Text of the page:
If you have a garden or safe outdoor space where your children can play whilst isolating, then there's a surprising amount to be discovered.

Here we’ve listed 10 EASY activities for fun in the garden:

​1. Under rocks and in plant pots

It's amazing how many creatures can be found. Remember to put them back where they were found. And if there is anything really interesting, draw pictures of what you have found!

​2. Make a mud pie or dirt sculpture.

Find some mud - add lots of water! Use a wooden spoon for mixing or just get in there with your hands.

Then find interesting things from nature to mix in. Sticks, twigs and bark will add texture.

Then find things like leaves, feathers, pebbles and seeds as these make the perfect decorations to go on top of your mud pies.

3. A bee friendly seed bomb

If your grownup has some wildflower seeds then mix them with mud and form a ball. Let it dry out in the sun. Then when they’re dry, catapult your seed bomb into a space in your garden where they’ll grow into bee-friendly flowers.

Bluebell, Honeysuckle, Lavender, White Campion, Cornflower, Bluebells, Corncockle, Oxeye Daisy, Foxglove, Self Heal, Corn Marigold, Common Knapweed, Ribwort Plantain, Corn Poppy, Sheeps Fescue, Corn Chamomile, Slender Creeping Red Fescue, Small Leaved Timothy, Crested Dogstail, Red Campion, Salad Burnet, Birdsfoot Trefoil, Crocuses and Rosemary

are good examples of bee friendly plants and flowers.

4. Make a daisy chain

An oldie but goodie! Pick as many daisy’s as you like. The more you have... the longer the chain cab be!

Then, with the help of your grown up, use a cocktail stick to poke a hole in the bottom of the stem and thread through the next stem. Repeat this until you have a chain of daisies.

5. Stargazing

When it get’s dark, sit outside in your garden with your grown up(s) and a nice cosy blanket. There are lots of free apps for stargazing that can be downloaded on tablets or phones to show you the names of the stars and planets you can see.

The International Space Station might be close enough to Earth to see in March and early April.

6. Spelling outside

Find some long twigs, lots of leaves, flower petals that are already on the ground, pebbles, acorns... whatever you can find in your garden, and use them to spell out your name. If your name is too long spell out the word SPRING, like the picture above.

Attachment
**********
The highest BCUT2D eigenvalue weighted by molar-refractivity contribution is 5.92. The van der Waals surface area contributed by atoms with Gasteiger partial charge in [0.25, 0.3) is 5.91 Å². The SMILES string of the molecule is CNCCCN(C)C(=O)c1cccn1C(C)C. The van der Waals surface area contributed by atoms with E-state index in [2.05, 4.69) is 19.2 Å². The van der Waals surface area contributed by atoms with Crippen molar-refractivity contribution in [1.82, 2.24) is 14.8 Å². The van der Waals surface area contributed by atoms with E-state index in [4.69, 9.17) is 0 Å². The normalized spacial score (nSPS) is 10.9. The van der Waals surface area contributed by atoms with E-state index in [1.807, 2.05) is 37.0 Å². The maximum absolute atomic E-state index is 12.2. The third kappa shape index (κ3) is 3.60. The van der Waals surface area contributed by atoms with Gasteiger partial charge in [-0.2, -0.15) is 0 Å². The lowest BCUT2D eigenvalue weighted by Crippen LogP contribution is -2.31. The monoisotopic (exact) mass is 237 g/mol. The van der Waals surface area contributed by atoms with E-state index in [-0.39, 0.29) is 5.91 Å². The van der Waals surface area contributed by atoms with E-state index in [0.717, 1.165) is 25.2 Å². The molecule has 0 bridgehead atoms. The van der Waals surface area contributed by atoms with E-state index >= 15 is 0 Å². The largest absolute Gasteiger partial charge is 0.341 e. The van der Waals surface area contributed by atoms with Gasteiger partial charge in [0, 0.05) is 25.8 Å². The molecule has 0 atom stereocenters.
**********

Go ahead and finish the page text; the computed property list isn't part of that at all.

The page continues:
7. Bird watching.

Do you have a bird feeder or tree in your garden? Listen out for the sounds of the different birds, there are so many in Spring. If you can see them, it’s time to get your drawing skills out and recreate what you see.

There’s lots to see on the RSPB (Royal Society for the Protection of Birds) website and you can identify the birds in your garden.

8. Raise a butterfly.

If you have any wriggly caterpillars in your garden, then you can safely rescue one and watch it grow into a butterfly before releasing it.

You will need a clear tub with a lid that has tiny smooth holes so that your baby butterfly can get sunshine and oxygen.

For the full steps on how to choose and care for your caterpillar, first visit the National Trust instructions here.

9. Splashing.

If it’s a rainy day that doesn’t mean you can’t have fun outside. Get your raincoat and wellies on and make the most of the weather. If the puddles are big enough, take your rubber ducks with you and splash happy. Use a plastic wash basin & measuring jug for pouring.

10. Sit and be still.

If it’s a warm day, or even if it’s not and you’re wrapped up. Sit outside and take lots of deep breaths. Enjoy just listening to the birds in the sunshine or the rain hitting the roof. It’s very important for kids and grownups to take time to just sit and listen to nature. Your grown up can view more tips on mindfulness for children here on the Mindful website.